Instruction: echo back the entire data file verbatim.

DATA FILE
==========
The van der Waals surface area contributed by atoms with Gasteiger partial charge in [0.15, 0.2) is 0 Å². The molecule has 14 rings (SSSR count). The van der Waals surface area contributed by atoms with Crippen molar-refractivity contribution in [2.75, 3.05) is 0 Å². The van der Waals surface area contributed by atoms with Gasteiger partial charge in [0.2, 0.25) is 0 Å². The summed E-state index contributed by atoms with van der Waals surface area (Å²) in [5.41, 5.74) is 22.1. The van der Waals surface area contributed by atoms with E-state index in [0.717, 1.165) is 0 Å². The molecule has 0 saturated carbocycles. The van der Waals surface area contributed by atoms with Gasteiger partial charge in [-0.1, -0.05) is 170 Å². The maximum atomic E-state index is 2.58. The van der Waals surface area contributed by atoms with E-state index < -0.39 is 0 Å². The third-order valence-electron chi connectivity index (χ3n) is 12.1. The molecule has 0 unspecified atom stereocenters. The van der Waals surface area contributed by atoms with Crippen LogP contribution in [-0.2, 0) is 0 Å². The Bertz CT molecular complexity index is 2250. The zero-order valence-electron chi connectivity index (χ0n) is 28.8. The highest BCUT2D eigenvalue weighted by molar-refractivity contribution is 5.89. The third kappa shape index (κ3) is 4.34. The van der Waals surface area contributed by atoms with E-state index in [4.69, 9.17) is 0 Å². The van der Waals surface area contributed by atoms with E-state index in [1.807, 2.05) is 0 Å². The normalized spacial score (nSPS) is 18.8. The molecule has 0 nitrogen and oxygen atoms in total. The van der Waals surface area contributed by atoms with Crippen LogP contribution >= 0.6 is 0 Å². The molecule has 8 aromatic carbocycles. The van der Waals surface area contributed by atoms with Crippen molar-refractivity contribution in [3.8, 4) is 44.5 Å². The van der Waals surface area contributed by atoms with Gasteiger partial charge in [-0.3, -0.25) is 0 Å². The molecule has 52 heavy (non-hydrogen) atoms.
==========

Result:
The van der Waals surface area contributed by atoms with Gasteiger partial charge in [0.15, 0.2) is 0 Å². The molecule has 14 rings (SSSR count). The van der Waals surface area contributed by atoms with Crippen molar-refractivity contribution in [2.75, 3.05) is 0 Å². The van der Waals surface area contributed by atoms with Gasteiger partial charge in [0.2, 0.25) is 0 Å². The summed E-state index contributed by atoms with van der Waals surface area (Å²) in [5.41, 5.74) is 22.1. The van der Waals surface area contributed by atoms with E-state index in [0.717, 1.165) is 0 Å². The molecule has 0 saturated carbocycles. The van der Waals surface area contributed by atoms with Gasteiger partial charge in [-0.1, -0.05) is 170 Å². The maximum atomic E-state index is 2.58. The van der Waals surface area contributed by atoms with E-state index < -0.39 is 0 Å². The third-order valence-electron chi connectivity index (χ3n) is 12.1. The molecule has 0 unspecified atom stereocenters. The van der Waals surface area contributed by atoms with Crippen LogP contribution in [-0.2, 0) is 0 Å². The Bertz CT molecular complexity index is 2250. The zero-order valence-electron chi connectivity index (χ0n) is 28.8. The highest BCUT2D eigenvalue weighted by molar-refractivity contribution is 5.89. The third kappa shape index (κ3) is 4.34. The van der Waals surface area contributed by atoms with E-state index in [4.69, 9.17) is 0 Å². The van der Waals surface area contributed by atoms with E-state index in [1.807, 2.05) is 0 Å². The normalized spacial score (nSPS) is 18.8. The molecule has 0 nitrogen and oxygen atoms in total. The van der Waals surface area contributed by atoms with Crippen LogP contribution >= 0.6 is 0 Å². The molecule has 8 aromatic carbocycles. The van der Waals surface area contributed by atoms with Crippen molar-refractivity contribution in [3.8, 4) is 44.5 Å². The van der Waals surface area contributed by atoms with Gasteiger partial charge in [-0.3, -0.25) is 0 Å². The molecule has 52 heavy (non-hydrogen) atoms.